Albania: the real story

Elias.Karagiannis at Elias.Karagiannis at
Fri Aug 6 16:12:19 PDT 1999

Here is an article by UPI on Albania. Just a reminder for those who did not know where Albania was prior to the aggression against Yugoslavia by the neo-nazis. When the pyramid scheme collapsed in 1997 and chaos was the king of the day in Albania, the news agencies reported that about 3,500 Americans left Albania right after the collapse. Everybody was surprised that so many Americans were in the north of the country. I am sure they were "vacationing" in otherwise beautiful Albania with its first class hotels and three star restaurants. Of course, nobody ever revealed what they were doing in that part of the country but the belief is that they were aiding the KLA in their cocaine business and in preparing to fight the Yugoslavians. Apparently the state department did not want any of their boys to fall victim of the chaos that followed the collapse, a chaos they themselves helped create. None of the free press of the West had the curiosity to find out what the good old american boys were doing in northern Albania. I guess there is no market in exposing American state terrorism against sovereign states. The north of Albania is said to exhibit the conditions of pre-Roman Europe. It is a living museum in this regard.


TIRANA, Albania, Aug. 6 (UPI) -- When Albanians began demonstrating against the Communist leadership in 1989, their call was to ``Make Albania Part of Europe.'' They didn't foresee an Albania with the anarchy, crime and isolation of Colombia.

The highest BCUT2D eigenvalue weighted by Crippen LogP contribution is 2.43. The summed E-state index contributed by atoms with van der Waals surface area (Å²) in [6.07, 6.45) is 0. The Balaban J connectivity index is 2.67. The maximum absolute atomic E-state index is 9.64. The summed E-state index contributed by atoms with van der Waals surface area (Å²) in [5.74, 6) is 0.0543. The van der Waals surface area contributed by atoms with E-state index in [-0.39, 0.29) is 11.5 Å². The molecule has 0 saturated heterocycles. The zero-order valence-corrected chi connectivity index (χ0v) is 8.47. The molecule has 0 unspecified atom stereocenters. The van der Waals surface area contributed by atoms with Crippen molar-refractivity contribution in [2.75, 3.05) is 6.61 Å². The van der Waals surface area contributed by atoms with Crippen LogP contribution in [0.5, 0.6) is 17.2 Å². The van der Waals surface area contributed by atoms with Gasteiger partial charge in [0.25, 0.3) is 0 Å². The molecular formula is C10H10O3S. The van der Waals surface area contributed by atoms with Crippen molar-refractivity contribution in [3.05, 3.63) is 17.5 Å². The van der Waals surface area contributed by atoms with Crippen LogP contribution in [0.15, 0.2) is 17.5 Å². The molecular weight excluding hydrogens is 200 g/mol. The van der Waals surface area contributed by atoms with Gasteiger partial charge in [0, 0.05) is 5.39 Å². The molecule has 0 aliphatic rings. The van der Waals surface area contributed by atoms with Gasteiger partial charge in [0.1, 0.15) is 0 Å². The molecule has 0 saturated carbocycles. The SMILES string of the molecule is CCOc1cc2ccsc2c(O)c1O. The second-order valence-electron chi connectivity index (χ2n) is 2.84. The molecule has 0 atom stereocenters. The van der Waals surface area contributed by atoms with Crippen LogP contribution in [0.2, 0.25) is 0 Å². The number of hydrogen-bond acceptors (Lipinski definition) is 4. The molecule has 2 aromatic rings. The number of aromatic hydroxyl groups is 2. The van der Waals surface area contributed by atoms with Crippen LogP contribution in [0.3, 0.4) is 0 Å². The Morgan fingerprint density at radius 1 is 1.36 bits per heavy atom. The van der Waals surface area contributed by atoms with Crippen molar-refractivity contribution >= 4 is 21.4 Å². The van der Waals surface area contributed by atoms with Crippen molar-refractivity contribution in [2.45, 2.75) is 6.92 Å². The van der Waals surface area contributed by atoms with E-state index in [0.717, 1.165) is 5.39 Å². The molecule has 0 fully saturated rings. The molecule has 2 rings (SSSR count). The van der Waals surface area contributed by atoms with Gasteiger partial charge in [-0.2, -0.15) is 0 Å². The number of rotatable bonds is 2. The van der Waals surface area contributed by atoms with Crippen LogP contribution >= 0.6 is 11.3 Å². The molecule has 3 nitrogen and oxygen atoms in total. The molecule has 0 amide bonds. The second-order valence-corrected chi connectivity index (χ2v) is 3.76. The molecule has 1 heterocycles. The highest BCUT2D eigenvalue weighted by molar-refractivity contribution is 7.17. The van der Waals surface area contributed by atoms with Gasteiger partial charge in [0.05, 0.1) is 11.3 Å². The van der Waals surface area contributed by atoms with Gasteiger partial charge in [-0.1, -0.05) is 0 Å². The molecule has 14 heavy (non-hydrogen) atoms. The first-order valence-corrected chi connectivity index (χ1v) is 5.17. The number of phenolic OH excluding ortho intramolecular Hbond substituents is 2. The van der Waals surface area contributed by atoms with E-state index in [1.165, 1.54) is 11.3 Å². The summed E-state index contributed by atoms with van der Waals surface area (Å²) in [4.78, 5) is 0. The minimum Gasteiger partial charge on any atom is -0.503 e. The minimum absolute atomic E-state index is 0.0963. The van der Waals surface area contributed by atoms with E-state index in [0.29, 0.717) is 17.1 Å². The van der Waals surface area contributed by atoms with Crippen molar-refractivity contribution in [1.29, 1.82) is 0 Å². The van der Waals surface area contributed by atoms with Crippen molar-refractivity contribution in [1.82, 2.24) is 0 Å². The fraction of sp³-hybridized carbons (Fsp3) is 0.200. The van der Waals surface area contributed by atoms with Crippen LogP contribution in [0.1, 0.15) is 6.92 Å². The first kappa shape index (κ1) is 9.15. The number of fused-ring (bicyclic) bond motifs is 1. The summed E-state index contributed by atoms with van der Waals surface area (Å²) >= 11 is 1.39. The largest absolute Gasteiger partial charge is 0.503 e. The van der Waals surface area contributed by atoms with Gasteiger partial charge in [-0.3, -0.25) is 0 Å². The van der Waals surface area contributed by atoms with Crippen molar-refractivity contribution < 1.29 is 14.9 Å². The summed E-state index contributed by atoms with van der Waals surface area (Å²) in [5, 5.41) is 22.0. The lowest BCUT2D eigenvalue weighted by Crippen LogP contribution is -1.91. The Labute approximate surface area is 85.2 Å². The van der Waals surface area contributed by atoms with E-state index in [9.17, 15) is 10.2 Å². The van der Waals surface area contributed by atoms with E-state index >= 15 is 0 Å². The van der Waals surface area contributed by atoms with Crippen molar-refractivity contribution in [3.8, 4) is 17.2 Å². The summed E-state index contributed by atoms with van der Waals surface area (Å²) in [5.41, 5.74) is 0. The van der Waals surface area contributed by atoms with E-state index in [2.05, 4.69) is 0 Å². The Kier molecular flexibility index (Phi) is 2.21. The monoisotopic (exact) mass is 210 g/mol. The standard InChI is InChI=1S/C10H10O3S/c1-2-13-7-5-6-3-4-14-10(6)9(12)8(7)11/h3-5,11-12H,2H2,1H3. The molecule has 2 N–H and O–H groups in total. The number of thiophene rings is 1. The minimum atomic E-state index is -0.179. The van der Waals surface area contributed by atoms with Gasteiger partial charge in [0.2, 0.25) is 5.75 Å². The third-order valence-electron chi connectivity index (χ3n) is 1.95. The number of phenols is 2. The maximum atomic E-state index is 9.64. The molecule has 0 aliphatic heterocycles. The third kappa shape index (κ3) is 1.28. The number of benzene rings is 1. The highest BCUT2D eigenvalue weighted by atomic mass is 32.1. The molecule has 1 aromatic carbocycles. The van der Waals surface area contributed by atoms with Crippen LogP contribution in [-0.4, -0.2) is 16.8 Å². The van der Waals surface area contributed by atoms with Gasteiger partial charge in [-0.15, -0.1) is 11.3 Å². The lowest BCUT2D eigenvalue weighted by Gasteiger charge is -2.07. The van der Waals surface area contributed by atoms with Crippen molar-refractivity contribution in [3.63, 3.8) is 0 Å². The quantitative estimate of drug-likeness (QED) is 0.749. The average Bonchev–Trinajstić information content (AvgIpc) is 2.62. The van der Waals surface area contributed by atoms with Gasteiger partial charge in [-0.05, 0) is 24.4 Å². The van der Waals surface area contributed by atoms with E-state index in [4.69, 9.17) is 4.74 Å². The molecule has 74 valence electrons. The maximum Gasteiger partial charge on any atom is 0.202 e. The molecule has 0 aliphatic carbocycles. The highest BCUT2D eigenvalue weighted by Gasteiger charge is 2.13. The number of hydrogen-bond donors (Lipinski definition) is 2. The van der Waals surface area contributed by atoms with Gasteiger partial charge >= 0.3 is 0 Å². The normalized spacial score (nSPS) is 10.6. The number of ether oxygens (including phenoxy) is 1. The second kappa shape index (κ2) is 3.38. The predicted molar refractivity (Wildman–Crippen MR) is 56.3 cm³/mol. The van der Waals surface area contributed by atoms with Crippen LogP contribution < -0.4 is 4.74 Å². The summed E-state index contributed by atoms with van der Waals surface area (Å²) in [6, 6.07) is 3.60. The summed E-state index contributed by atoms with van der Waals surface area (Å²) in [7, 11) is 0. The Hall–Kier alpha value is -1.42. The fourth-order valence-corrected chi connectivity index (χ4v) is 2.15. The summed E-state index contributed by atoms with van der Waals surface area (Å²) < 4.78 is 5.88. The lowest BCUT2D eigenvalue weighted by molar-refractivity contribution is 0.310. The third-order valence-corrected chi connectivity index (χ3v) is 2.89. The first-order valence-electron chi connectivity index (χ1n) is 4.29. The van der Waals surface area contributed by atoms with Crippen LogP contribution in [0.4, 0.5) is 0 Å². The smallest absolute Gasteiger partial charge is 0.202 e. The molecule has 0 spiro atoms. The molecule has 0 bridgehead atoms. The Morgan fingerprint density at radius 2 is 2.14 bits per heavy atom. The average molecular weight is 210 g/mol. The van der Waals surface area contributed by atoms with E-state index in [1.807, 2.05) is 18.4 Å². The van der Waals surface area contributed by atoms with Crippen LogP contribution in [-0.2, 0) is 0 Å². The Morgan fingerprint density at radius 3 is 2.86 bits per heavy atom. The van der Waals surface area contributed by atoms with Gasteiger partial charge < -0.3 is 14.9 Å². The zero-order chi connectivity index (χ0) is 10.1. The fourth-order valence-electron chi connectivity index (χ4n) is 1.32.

But a decade after Central Europe broke from its Soviet-style governments -- a much more tepid process in Albania than in nations such as Hungary and the former Czechoslovakia -- the most pressing problem in this ragged Balkan country isn't related to the war in Yugoslavia. It instead dates back to the 1997 collapse of nationwide pyramid schemes that financially destroyed Albania and ended what little law, order and infrastructure remained from the Communist era.

The nominal Albanian government has still failed to collect thousands of police and army weapons taken by citizens during widespread looting of military barracks during the chaotic spring of 1997.

Several criminal gangs, which flourished after the uprising, kept links with the main political parties, Albanian media regularly reports.

A recent Mafia-style attack in the town of Tropoja -- in Albania's warlord-controlled north -- left four people dead and 20 wounded.

Most of the victims belonged to a clan connected to the Socialist Party, while the murderers reportedly belonged to a rival clan that supports the Democratic Party.

The clans of Albania, whose vicious tribal laws predate the Roman Empire, still control daily life and much public life in Albania. Enver Hoxha, the Communist dictator who ruled Albania for half a century and made it the world's most isolated country, built his Communist regime on the support of powerful southern clans -- clans now in control of the lucrative Balkan heroin-transport route that brings the drug from Central Asia to Europe. Former President Sali Berisha, who ruled during the mid-1990s until the pyramid schemes collapsed, brought his power from the rural northern clans who later worked with the Kosovo Liberation Army and its battles with the Serbs.

In July of this year alone, 75 people were murdered -- mostly in organized-crime killings -- and 87 others were wounded, official sources say. So far this year, there have been 261 reported murders, says a report from the Justice Ministry.

The murder rate is out of control for a European country with some 3 million inhabitants. Neighboring Greece, with nearly 11 million people, has an annual murder rate of about 250.